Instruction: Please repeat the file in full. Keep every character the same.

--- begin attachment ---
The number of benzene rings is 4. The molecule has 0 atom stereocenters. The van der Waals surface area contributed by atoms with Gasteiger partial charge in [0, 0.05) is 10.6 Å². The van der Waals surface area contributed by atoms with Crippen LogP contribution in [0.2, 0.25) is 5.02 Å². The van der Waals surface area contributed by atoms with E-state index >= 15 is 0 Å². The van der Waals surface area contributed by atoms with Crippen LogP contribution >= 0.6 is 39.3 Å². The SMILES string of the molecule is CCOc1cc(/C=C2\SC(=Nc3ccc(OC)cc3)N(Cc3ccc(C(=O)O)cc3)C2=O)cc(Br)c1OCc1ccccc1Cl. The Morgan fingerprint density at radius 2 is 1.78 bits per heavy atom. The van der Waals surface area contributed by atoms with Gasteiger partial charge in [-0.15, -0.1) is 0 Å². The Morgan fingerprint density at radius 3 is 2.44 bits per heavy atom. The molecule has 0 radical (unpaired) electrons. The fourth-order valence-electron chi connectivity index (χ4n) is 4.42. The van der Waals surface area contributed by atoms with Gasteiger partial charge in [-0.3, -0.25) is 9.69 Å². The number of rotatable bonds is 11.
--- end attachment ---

The number of benzene rings is 4. The molecule has 0 atom stereocenters. The van der Waals surface area contributed by atoms with Gasteiger partial charge in [0, 0.05) is 10.6 Å². The van der Waals surface area contributed by atoms with Crippen LogP contribution in [0.2, 0.25) is 5.02 Å². The van der Waals surface area contributed by atoms with E-state index >= 15 is 0 Å². The van der Waals surface area contributed by atoms with Crippen LogP contribution >= 0.6 is 39.3 Å². The SMILES string of the molecule is CCOc1cc(/C=C2\SC(=Nc3ccc(OC)cc3)N(Cc3ccc(C(=O)O)cc3)C2=O)cc(Br)c1OCc1ccccc1Cl. The Morgan fingerprint density at radius 2 is 1.78 bits per heavy atom. The van der Waals surface area contributed by atoms with Gasteiger partial charge in [-0.15, -0.1) is 0 Å². The Morgan fingerprint density at radius 3 is 2.44 bits per heavy atom. The molecule has 0 radical (unpaired) electrons. The fourth-order valence-electron chi connectivity index (χ4n) is 4.42. The van der Waals surface area contributed by atoms with Gasteiger partial charge in [-0.3, -0.25) is 9.69 Å². The number of rotatable bonds is 11.